5.

W.-R. Peng, I. Morita, H. Takahashi, and T. Tsuritani, “Transmission of High-Speed (>100 Gb/s) Direct-Detection Optical OFDM Superchannel,” J. Lightwave Technol. 30(12), 2025–2034 (2012). [CrossRef]

6.

C.-Y. Wang, C.-C. Wei, C.-T. Lin, and S. Chi, “Direct-detection polarization division multiplexed orthogonal frequency-division multiplexing transmission systems without polarization tracking,” Opt. Lett. 37(24), 5070–5072 (2012). [PubMed]

7.

N. Cvijetic, S. G. Wilson, and D. Qian, “System Outage Probability Due to PMD in High-Speed Optical OFDM Transmission,” J. Lightwave Technol. 26(14), 2118–2127 (2008). [CrossRef]

8.

B. J. C. Schmidt, A. J. Lowery, and J. Armstrong, “Impact of PMD in single-receiver and polarization-diverse direct-detection optical OFDM,” J. Lightwave Technol. 27(14), 2792–2799 (2009). [CrossRef]

9.

M. Mayrock and H. Haunstein, “PMD tolerant direct-detection optical OFDM System”, European Conference on Optical Communications, Paper Tu.5.2.5, Berlin, Germany (2007).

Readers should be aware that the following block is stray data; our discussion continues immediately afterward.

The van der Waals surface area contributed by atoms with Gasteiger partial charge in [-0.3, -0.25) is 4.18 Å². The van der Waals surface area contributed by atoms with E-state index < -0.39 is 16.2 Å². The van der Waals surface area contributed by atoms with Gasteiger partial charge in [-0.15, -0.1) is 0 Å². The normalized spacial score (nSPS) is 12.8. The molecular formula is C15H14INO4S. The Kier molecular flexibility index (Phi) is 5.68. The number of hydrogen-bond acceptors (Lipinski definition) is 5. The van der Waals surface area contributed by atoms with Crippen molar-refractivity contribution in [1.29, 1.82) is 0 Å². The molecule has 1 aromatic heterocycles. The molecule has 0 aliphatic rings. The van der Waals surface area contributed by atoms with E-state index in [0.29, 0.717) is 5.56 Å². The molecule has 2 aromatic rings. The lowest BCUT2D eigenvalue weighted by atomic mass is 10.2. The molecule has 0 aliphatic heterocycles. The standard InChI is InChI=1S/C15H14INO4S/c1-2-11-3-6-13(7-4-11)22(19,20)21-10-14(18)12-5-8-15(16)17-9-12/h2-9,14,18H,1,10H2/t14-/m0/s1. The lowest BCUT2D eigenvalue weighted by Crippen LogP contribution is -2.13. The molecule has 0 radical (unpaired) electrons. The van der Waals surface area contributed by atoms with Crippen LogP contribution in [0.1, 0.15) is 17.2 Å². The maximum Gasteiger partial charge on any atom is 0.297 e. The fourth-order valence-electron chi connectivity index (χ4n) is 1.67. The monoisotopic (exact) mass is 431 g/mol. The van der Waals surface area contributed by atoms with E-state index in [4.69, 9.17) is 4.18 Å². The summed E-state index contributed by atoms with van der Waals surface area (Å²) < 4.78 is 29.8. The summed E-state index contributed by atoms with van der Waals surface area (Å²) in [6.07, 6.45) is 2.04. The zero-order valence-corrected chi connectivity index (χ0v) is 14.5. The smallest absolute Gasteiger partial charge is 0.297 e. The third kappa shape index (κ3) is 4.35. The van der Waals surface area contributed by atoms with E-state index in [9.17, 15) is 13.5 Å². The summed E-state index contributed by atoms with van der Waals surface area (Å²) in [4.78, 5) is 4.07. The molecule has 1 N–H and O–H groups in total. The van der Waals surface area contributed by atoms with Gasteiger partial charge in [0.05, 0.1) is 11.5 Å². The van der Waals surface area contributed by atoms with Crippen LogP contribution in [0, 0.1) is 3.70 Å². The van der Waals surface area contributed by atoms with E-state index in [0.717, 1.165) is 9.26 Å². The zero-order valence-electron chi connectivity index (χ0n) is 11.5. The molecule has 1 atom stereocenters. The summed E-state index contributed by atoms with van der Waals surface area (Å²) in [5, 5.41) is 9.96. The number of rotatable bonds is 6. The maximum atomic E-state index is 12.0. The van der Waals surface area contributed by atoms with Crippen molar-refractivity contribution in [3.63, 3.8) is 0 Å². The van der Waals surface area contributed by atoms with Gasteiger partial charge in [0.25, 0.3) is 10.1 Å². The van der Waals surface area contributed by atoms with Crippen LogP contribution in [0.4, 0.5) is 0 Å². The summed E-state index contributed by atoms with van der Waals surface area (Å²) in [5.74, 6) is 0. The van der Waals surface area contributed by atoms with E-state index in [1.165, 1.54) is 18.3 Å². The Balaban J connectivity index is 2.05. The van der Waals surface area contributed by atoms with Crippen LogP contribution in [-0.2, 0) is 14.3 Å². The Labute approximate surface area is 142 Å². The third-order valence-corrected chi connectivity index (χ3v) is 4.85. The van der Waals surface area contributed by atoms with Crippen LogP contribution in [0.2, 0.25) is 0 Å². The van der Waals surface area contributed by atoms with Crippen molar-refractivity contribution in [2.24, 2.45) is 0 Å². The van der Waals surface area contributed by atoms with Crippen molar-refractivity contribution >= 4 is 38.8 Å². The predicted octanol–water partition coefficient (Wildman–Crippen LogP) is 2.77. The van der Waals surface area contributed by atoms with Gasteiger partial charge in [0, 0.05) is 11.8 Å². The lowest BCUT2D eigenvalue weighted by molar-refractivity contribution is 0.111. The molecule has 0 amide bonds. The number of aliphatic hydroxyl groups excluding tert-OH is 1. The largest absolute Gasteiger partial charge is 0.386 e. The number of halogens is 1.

10.

B. Muquet, Z. Wang, G. B. Giannakis, M. de Courville, and O. Duhaamel, “Cyclic prefixing or zero padding for wireless multicarrier transmissions?” IEEE Trans. Commun. 50(12), 2136–2148 (2002). [CrossRef]

11.

G. Golub and C. Van Loan, Matrix Computations. Baltimore, MD: Johns Hopkins Univ, Press, 1996.

12.

OptiSystem Version 10.0 Available: http://www.optiwave.com/.

OCIS Codes
(060.2330) Fiber optics and optical communications : Fiber optics communications
(060.4080) Fiber optics and optical communications : Modulation

ToC Category:
Fiber Optics and Optical Communications

History